Ethiopia's water and sanitation crisis

62 million Ethiopians lack access to safe water and 97 million lack access to improved sanitation. Of those who lack access to improved sanitation, a staggering 23 million practice open defecation.

In rural Ethiopia, a survey found that many women and children walk more than three hours to collect water, often from shallow wells or unprotected ponds they share with animals. Recurring droughts result in famine, food shortages, and water-related diseases, as people are forced to rely heavily on contaminated or stagnant water sources.

In Ethiopia and around the world, people are navigating the COVID-19 pandemic, and millions are striving to endure this crisis with an added challenge. They lack access to life’s most critical resource – water. Now more than ever access to safe water is critical to the health of families in Ethiopia.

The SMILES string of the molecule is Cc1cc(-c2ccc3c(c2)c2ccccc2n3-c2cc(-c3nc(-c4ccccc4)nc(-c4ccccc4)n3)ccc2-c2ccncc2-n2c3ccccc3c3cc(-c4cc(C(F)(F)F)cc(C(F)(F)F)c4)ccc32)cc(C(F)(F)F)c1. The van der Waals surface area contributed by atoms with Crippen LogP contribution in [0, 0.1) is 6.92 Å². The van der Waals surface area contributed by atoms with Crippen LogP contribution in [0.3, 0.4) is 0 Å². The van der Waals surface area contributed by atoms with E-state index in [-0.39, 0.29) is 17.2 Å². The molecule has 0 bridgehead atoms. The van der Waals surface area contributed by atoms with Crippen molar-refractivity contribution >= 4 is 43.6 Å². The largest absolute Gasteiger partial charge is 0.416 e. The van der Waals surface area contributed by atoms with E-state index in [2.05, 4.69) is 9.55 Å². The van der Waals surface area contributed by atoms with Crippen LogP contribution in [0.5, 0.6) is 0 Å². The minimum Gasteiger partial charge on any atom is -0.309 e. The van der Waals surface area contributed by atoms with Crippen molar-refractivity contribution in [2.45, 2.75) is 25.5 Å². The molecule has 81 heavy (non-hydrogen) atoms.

• Stories of Impact

    A smart decision for a smart solution

    A small, affordable loan made possible by empowered Alemtsenay and her husband to construct a bathroom for their family. Alemtsenay shared, “We will no longer be susceptible to diseases or such poor hygiene practices that cause sickness.”

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  • Stories of Impact

    Safe water and pregnancy

    Grace’s baby was due to arrive any day. Grace lives in a small rural village several hours south of Addis Ababa, Ethiopia. Sixty-one million people lack access to safe water in her country. Read about how a small, affordable loan empowered Grace and her husband to give their young family safe water and a bright future.

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To help us reach more people in need of safe water and sanitation in Ethiopia, donate today.